Recent Developments in Chimeric Antigen Receptor (CAR) T-Cell Therapy for Relapsed/Refractory Diffuse Large B-Cell Lymphoma - Episode 4
Matthew J. Frigault, MD: There’s been a lot of talk about real-world data, how those play a role in decision-making for specific products, and whether these products are holding up to the pivotal studies. A lot of these pivotal studies had strict eligibility criteria.
We’re excited to have data that follow up the ZUMA-1 and pivotal JULIET studies. We look forward to having updated data in the real-world setting to follow. Let’s see how they stand up to the TRANSCEND data following FDA approval. I look forward to those data, which should be forthcoming following FDA approval.
What we’re really looking for is, how do these products act in the real world, given that nearly anyone with a hybrid B-cell lymphoma is now eligible for a CAR [chimeric antigen receptor] T-cell therapy.
We’re seeing in the real-world setting that largely, these products are holding up to what we saw in pivotal studies. We’re saying real world, but what we mean is retrospective cohorts that we’re analyzing following approval. There have been a couple of key abstracts that we can discuss that get at that point. The first abstract was from ASH [American Society of Hematology Annual Meeting] this past year by Karl Kilgore. It looked at Medicare patients receiving chimeric antigen receptors. The main point here is looking at whether, because these patients tend to be older, they can tolerate the treatment. We can see that even though they had multiple comorbidities, these patients actually can be treated successfully and safely.
When you look at the period of time leading up to CAR T-cell therapy vs the period of time after CAR T cell therapy, there doesn’t seem to be significant treatment-related mortality for CAR T, despite patients being considered “older.” That’s a very promising and exciting thing to be able to say. However, Lindsey Fitzgerald also published another abstract at ASCO [American Society of Clinical Oncology Annual Meeting] looking at patients over age 75. They were looking at what types of factors predict inferior outcomes.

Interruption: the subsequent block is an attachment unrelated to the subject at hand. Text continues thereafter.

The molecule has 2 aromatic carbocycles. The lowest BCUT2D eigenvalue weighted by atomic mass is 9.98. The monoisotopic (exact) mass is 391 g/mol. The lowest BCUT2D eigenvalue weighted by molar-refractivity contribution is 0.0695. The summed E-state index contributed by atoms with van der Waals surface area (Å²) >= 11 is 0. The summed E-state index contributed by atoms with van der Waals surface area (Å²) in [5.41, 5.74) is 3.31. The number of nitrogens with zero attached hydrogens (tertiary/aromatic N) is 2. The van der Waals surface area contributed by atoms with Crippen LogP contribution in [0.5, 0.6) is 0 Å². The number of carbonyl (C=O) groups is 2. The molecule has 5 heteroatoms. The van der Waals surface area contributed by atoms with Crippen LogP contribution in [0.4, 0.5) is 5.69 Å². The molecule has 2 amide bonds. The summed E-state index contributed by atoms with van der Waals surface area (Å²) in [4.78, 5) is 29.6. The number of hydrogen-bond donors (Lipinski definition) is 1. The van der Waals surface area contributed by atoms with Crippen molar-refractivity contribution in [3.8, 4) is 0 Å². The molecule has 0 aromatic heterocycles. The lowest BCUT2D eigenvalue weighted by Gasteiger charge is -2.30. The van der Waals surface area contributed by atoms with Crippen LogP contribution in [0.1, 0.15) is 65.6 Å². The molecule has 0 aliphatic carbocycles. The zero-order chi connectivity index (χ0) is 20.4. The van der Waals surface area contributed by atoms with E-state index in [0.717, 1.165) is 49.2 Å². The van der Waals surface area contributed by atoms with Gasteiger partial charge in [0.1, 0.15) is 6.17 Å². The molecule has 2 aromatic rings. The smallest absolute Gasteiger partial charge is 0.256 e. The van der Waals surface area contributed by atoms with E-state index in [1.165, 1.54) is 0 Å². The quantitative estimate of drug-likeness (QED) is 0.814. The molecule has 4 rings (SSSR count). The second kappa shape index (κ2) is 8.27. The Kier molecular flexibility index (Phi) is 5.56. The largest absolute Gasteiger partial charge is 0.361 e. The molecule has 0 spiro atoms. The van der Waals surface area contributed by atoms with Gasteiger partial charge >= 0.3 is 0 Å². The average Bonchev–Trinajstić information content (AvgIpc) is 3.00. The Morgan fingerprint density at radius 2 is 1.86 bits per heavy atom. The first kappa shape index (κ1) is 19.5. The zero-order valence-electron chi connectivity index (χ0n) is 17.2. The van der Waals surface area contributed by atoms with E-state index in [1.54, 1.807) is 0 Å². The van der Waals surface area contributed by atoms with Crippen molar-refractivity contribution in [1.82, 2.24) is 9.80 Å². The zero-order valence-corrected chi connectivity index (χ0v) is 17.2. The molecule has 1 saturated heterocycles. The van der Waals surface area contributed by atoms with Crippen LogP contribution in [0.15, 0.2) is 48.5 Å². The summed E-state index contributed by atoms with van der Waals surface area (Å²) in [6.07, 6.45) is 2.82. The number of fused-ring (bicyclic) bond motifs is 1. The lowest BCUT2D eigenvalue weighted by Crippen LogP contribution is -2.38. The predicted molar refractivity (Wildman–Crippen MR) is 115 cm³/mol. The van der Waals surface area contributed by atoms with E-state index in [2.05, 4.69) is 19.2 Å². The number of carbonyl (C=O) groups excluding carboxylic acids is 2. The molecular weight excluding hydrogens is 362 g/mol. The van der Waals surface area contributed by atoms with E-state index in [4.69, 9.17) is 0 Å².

Once you start going over the age of 65, they were able to show that overall survival decreases, although comparable PFS [progression-free survival] was seen with use of things like axicabtagene. That’s probably because of the increased toxicity and increased need for steroids for neurotoxicity. This is a retrospective cohort of patients, so we’re somewhat limited by selection bias in all these abstracts that we’re looking at. Higher-grade B-cell lymphomas, older age, high-risk features, and poor performance status going in were typically predictive of poorer responses.
But I’ll go back to the same point. There were patients who did well. There were patients who survived, and a majority of patients did well and will likely be cured from these therapies. When we say that they have inferior outcomes, we’re comparing the median progression-free survival of 6 months with almost 100% mortality. When we’re looking at this, we have to put things in context.
There are also some other published retrospective series. Both are published in the Journal of Clinical Oncology. Those were by Loretta Nastoupil from The University of Texas MD Anderson Cancer Center and Caron Jacobson. Both were multicenter, retrospective cohorts analyzing axicabtagene in the real-world setting. We could see that overall, patients did well. All patients appeared to have similar responses, and the durability of responses was holding.